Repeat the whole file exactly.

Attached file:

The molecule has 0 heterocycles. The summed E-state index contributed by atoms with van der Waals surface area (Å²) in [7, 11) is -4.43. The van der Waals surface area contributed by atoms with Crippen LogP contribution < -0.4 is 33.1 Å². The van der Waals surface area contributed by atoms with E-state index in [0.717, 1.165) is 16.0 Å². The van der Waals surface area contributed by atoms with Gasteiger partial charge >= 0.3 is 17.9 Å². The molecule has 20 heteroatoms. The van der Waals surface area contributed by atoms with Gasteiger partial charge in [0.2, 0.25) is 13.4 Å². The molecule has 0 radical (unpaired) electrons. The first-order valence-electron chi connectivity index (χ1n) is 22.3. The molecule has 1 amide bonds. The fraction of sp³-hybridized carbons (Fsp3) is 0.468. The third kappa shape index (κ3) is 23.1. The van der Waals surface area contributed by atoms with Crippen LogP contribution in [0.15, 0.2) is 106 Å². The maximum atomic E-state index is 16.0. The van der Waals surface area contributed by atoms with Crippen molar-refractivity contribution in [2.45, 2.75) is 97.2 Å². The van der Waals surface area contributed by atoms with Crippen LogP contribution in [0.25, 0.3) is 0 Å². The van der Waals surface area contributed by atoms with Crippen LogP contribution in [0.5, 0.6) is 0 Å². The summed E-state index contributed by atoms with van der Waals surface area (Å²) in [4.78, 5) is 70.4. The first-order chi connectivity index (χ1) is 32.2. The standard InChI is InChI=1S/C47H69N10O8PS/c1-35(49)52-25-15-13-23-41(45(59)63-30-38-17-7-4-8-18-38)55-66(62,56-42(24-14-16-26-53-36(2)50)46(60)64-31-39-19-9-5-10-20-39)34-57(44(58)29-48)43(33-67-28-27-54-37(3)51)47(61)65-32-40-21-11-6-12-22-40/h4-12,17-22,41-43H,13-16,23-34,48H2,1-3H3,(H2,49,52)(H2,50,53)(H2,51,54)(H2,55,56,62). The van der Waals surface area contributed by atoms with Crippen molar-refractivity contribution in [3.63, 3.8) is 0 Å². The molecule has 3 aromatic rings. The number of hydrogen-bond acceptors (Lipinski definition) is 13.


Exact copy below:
The molecule has 0 heterocycles. The summed E-state index contributed by atoms with van der Waals surface area (Å²) in [7, 11) is -4.43. The van der Waals surface area contributed by atoms with Crippen LogP contribution < -0.4 is 33.1 Å². The van der Waals surface area contributed by atoms with E-state index in [0.717, 1.165) is 16.0 Å². The van der Waals surface area contributed by atoms with Gasteiger partial charge >= 0.3 is 17.9 Å². The molecule has 20 heteroatoms. The van der Waals surface area contributed by atoms with Gasteiger partial charge in [0.2, 0.25) is 13.4 Å². The molecule has 0 radical (unpaired) electrons. The first-order valence-electron chi connectivity index (χ1n) is 22.3. The molecule has 1 amide bonds. The fraction of sp³-hybridized carbons (Fsp3) is 0.468. The third kappa shape index (κ3) is 23.1. The van der Waals surface area contributed by atoms with Crippen LogP contribution in [0.15, 0.2) is 106 Å². The maximum atomic E-state index is 16.0. The van der Waals surface area contributed by atoms with Crippen molar-refractivity contribution in [2.45, 2.75) is 97.2 Å². The van der Waals surface area contributed by atoms with Crippen LogP contribution in [0.25, 0.3) is 0 Å². The van der Waals surface area contributed by atoms with Crippen LogP contribution in [0.5, 0.6) is 0 Å². The summed E-state index contributed by atoms with van der Waals surface area (Å²) in [4.78, 5) is 70.4. The first-order chi connectivity index (χ1) is 32.2. The standard InChI is InChI=1S/C47H69N10O8PS/c1-35(49)52-25-15-13-23-41(45(59)63-30-38-17-7-4-8-18-38)55-66(62,56-42(24-14-16-26-53-36(2)50)46(60)64-31-39-19-9-5-10-20-39)34-57(44(58)29-48)43(33-67-28-27-54-37(3)51)47(61)65-32-40-21-11-6-12-22-40/h4-12,17-22,41-43H,13-16,23-34,48H2,1-3H3,(H2,49,52)(H2,50,53)(H2,51,54)(H2,55,56,62). The van der Waals surface area contributed by atoms with Crippen molar-refractivity contribution in [3.63, 3.8) is 0 Å². The molecule has 3 aromatic rings. The number of hydrogen-bond acceptors (Lipinski definition) is 13.